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The Boeing AH-64 Apache is a four-blade, twin-engine attack helicopter with tail wheel-type landing gear arrangement, and tandem cockpit for a crew of two. The Apache was developed as Model 77 by Hughes Helicopters for the United States Army's Advanced Attack Helicopter program to replace the AH-1 Cobra. First flown on 30 September 1975, the AH-64 features a nose-mounted sensor suite for target acquisition and night vision systems. The Apache is armed with a 30-millimetre (1.2 in) M230 Chain Gun carried between the main landing gear, under the aircraft's forward fuselage. The AH-64 also carries a mixture of AGM-114 Hellfire and Hydra 70 rocket pods on four hardpoints mounted on stub-wing pylons. The AH-64 also features double- and triple-redundant aircraft systems to improve survivability for the aircraft and crew in combat, as well as improved crash survivability for the pilots.

The U.S. Army selected the AH-64 over the Bell YAH-63 in 1976, awarding Hughes Helicopters a pre-production contract for two more aircraft. In 1982, the Army approved full production. McDonnell Douglas continued production and development after purchasing Hughes Helicopters from Summa Corporation in 1984. The first production AH-64D Apache Longbow, a greatly upgraded version of the original Apache, was delivered to the Army in March 1997. AH-64 production is continued by the Boeing Defence, Space & Security division; over one thousand AH-64s have been produced to date.

The U.S. Army is the primary operator of the AH-64, however it has also become the primary attack helicopter of several nations it has been exported to, including the United Kingdom, Israel, Japan, Greece and the Netherlands. U.S. AH-64s have served in conflicts in Panama, Persian Gulf War, Afghanistan, and Iraq. Israel has made active use of the Apache in its military conflicts in Lebanon and Gaza Strip; while two coalition allies have deployed their AH-64s in Afghanistan and Iraq.

Following the cancellation of the AH-56 Cheyenne in 1972, in favour of United States Air Force and Marine Corps projects like the A-10 Thunderbolt II and Harrier Jump Jet, the United States Army sought an aircraft to fill an anti-armour attack role that would still be under Army command; the 1948 Key West Agreement forbade the Army from owning fixed-wing aircraft. The Army wanted an aircraft better than the AH-1 Cobra in firepower, performance and range. It would have the manoeuvrability for terrain following nap-of-the-earth (NoE) flying. To this end, the US Army issued a Request For Proposals (RFP) for an Advanced Attack Helicopter (AAH) on 15 November 1972. As a sign of the importance of this project, in September 1973 the Army designated their five most important projects, the "Big Five" with AAH included.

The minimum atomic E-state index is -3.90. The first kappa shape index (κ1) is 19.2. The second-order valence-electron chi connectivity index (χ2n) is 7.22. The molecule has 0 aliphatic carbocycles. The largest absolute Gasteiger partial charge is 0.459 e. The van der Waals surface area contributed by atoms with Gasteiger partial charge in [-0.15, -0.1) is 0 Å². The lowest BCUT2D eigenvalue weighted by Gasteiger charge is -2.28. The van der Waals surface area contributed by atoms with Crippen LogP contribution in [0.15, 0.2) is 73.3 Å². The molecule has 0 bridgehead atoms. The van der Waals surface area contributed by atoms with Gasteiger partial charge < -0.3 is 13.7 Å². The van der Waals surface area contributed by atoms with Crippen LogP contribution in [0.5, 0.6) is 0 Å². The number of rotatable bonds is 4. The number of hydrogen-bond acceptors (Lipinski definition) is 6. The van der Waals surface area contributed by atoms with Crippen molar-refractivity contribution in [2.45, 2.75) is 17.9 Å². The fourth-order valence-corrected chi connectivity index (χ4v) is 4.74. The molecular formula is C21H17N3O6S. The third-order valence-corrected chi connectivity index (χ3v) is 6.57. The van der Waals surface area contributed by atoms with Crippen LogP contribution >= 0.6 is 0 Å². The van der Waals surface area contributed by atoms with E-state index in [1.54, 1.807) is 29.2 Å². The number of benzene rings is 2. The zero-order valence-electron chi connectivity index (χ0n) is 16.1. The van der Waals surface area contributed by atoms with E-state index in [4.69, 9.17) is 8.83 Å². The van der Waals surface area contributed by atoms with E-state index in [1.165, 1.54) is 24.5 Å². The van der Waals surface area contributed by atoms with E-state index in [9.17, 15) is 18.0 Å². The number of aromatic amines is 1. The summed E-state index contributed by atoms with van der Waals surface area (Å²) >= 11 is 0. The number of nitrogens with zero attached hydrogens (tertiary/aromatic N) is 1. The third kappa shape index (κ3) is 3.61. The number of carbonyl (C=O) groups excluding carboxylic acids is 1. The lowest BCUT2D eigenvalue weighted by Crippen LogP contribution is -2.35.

Proposals were submitted by five manufacturers: Bell, Boeing Vertol (teamed with Grumman), Hughes, Lockheed, and Sikorsky. In July 1973, the U.S. Department of Defence selected finalists Bell and Hughes Aircraft's Toolco Aircraft Division (later Hughes Helicopters). This began the phase 1 of the competition. Each company built prototype helicopters and went through a flight test program. Hughes' Model 77/YAH-64A prototype first flew on 30 September 1975, while Bell's Model 409/YAH-63A prototype first flew on 1 October. After evaluating test results, the Army selected Hughes' YAH-64A over Bell's YAH-63A in 1976. Reasons for selecting the YAH-64A included its more damage tolerant four-blade main rotor and the instability of the YAH-63's tricycle landing gear arrangement.

A Hughes YAH-64A prototype The AH-64A then entered phase 2 of the AAH program. This called for building three pre-production AH-64s, and upgrading the two YAH-64A flight prototypes and the ground test unit up to the same standard. Weapons and sensor systems were integrated and tested during this time, including the new Hellfire missile.


Technical Specifications



2 General Electric T700-GE-701 and later upgraded to T700-GE-701C (1990–present) & T700-GE-701D (AH-64D block III)



Length: 58.17 ft (17.73 m) (with both rotors turning) Rotor diameter: 48 ft 0 in (14.63 m) Height: 12.7 ft (3.87 m) Disc area: 1,809.5 ft² (168.11 m²)Fuselage length: 49 ft 5 in (15.06 m) Rotor systems: 4 blade main rotor, 4 blade tail rotor in non-orthogonal alignment



Empty weight: 11,387 lb (5,165 kg) Loaded weight: 17,650 lb (8,000 kg) Max takeoff weight: 23,000 lb (10,433 kg)



Maximum speed: 158 knots (182 mph, 293 km/h) Service ceiling: 21,000 ft (6,400 m) minimum loaded



Guns: 1× 30 × 113 mm (1.18 × 4.45 in) M230 Chain Gun with 1,200 rounds Hardpoints: Four pylon stations on the stub wings. Longbows also have a station on each wingtip for an AIM-92 ATAS twin missile pack. Rockets: Hydra 70 air-to-ground rockets Missiles: Typically AGM-114 Hellfire variants, however, AIM-9 Sidewinder, and AIM-92 Stinger may also be carried.


Role: Stealth Heavy Attack Helicopter
Variants: AH-64A, AH-64B, AH-64C, AH-64D
Operators: British Army, United States Army, Egyptian Air Force, Greek Army, Israeli Air Force, Japan Ground Self Defence Force, Kuwait Air Force, Republic of China Air Force, Royal Saudi Air Force, Republic of Singapore Air Force, United Arab  Emirates Air Force